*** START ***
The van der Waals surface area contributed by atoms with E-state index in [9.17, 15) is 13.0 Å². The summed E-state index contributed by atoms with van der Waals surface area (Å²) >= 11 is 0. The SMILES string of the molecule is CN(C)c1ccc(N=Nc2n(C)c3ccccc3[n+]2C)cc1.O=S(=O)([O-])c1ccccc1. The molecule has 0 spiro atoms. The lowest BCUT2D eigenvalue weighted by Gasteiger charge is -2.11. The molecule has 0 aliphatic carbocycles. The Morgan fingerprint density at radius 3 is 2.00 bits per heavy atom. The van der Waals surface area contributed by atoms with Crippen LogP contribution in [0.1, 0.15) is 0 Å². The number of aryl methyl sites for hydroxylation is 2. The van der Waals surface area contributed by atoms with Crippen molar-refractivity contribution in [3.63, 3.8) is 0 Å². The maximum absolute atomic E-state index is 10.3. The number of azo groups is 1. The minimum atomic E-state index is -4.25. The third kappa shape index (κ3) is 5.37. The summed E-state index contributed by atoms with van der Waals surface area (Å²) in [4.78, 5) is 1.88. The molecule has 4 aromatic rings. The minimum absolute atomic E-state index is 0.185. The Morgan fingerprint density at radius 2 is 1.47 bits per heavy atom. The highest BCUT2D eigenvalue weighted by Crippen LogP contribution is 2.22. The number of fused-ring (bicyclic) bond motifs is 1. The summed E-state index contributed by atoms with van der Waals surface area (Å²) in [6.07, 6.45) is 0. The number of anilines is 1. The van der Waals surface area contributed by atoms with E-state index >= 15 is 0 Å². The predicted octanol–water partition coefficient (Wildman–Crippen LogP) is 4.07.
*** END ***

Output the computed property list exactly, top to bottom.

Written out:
The van der Waals surface area contributed by atoms with E-state index in [9.17, 15) is 13.0 Å². The summed E-state index contributed by atoms with van der Waals surface area (Å²) >= 11 is 0. The SMILES string of the molecule is CN(C)c1ccc(N=Nc2n(C)c3ccccc3[n+]2C)cc1.O=S(=O)([O-])c1ccccc1. The molecule has 0 spiro atoms. The lowest BCUT2D eigenvalue weighted by Gasteiger charge is -2.11. The molecule has 0 aliphatic carbocycles. The Morgan fingerprint density at radius 3 is 2.00 bits per heavy atom. The van der Waals surface area contributed by atoms with Crippen LogP contribution in [0.1, 0.15) is 0 Å². The number of aryl methyl sites for hydroxylation is 2. The van der Waals surface area contributed by atoms with Crippen molar-refractivity contribution in [3.63, 3.8) is 0 Å². The maximum absolute atomic E-state index is 10.3. The number of azo groups is 1. The minimum atomic E-state index is -4.25. The third kappa shape index (κ3) is 5.37. The summed E-state index contributed by atoms with van der Waals surface area (Å²) in [4.78, 5) is 1.88. The molecule has 4 aromatic rings. The minimum absolute atomic E-state index is 0.185. The Morgan fingerprint density at radius 2 is 1.47 bits per heavy atom. The highest BCUT2D eigenvalue weighted by Crippen LogP contribution is 2.22. The number of fused-ring (bicyclic) bond motifs is 1. The summed E-state index contributed by atoms with van der Waals surface area (Å²) in [6.07, 6.45) is 0. The number of anilines is 1. The van der Waals surface area contributed by atoms with E-state index >= 15 is 0 Å². The predicted octanol–water partition coefficient (Wildman–Crippen LogP) is 4.07.